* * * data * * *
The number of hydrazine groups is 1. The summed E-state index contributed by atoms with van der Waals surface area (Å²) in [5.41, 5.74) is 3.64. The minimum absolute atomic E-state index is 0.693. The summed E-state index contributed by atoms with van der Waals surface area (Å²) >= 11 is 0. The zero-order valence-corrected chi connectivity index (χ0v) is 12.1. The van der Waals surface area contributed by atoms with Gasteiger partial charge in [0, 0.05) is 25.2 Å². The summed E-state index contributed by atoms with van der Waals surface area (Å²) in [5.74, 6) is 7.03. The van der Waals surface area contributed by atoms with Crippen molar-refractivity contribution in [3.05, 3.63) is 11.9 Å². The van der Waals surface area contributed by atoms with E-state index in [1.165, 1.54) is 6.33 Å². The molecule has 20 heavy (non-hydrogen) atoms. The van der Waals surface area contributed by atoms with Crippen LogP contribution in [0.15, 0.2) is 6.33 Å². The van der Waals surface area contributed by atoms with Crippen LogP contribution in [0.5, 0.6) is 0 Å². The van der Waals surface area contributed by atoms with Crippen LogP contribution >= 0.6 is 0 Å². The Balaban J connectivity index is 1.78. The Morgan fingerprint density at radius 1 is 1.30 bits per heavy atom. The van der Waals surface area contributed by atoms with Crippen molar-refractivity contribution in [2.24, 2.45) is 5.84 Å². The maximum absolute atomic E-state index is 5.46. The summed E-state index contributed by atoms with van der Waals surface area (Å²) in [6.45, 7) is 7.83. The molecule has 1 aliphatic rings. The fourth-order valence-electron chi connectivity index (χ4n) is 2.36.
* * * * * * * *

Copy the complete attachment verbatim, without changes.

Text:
The number of hydrazine groups is 1. The summed E-state index contributed by atoms with van der Waals surface area (Å²) in [5.41, 5.74) is 3.64. The minimum absolute atomic E-state index is 0.693. The summed E-state index contributed by atoms with van der Waals surface area (Å²) >= 11 is 0. The zero-order valence-corrected chi connectivity index (χ0v) is 12.1. The van der Waals surface area contributed by atoms with Gasteiger partial charge in [0, 0.05) is 25.2 Å². The summed E-state index contributed by atoms with van der Waals surface area (Å²) in [5.74, 6) is 7.03. The van der Waals surface area contributed by atoms with Crippen molar-refractivity contribution in [3.05, 3.63) is 11.9 Å². The van der Waals surface area contributed by atoms with E-state index in [1.165, 1.54) is 6.33 Å². The molecule has 20 heavy (non-hydrogen) atoms. The van der Waals surface area contributed by atoms with Crippen LogP contribution in [0.15, 0.2) is 6.33 Å². The van der Waals surface area contributed by atoms with Crippen LogP contribution in [0.5, 0.6) is 0 Å². The van der Waals surface area contributed by atoms with Crippen LogP contribution >= 0.6 is 0 Å². The Balaban J connectivity index is 1.78. The Morgan fingerprint density at radius 1 is 1.30 bits per heavy atom. The van der Waals surface area contributed by atoms with Crippen molar-refractivity contribution in [2.24, 2.45) is 5.84 Å². The maximum absolute atomic E-state index is 5.46. The summed E-state index contributed by atoms with van der Waals surface area (Å²) in [6.45, 7) is 7.83. The molecule has 1 aliphatic rings. The fourth-order valence-electron chi connectivity index (χ4n) is 2.36.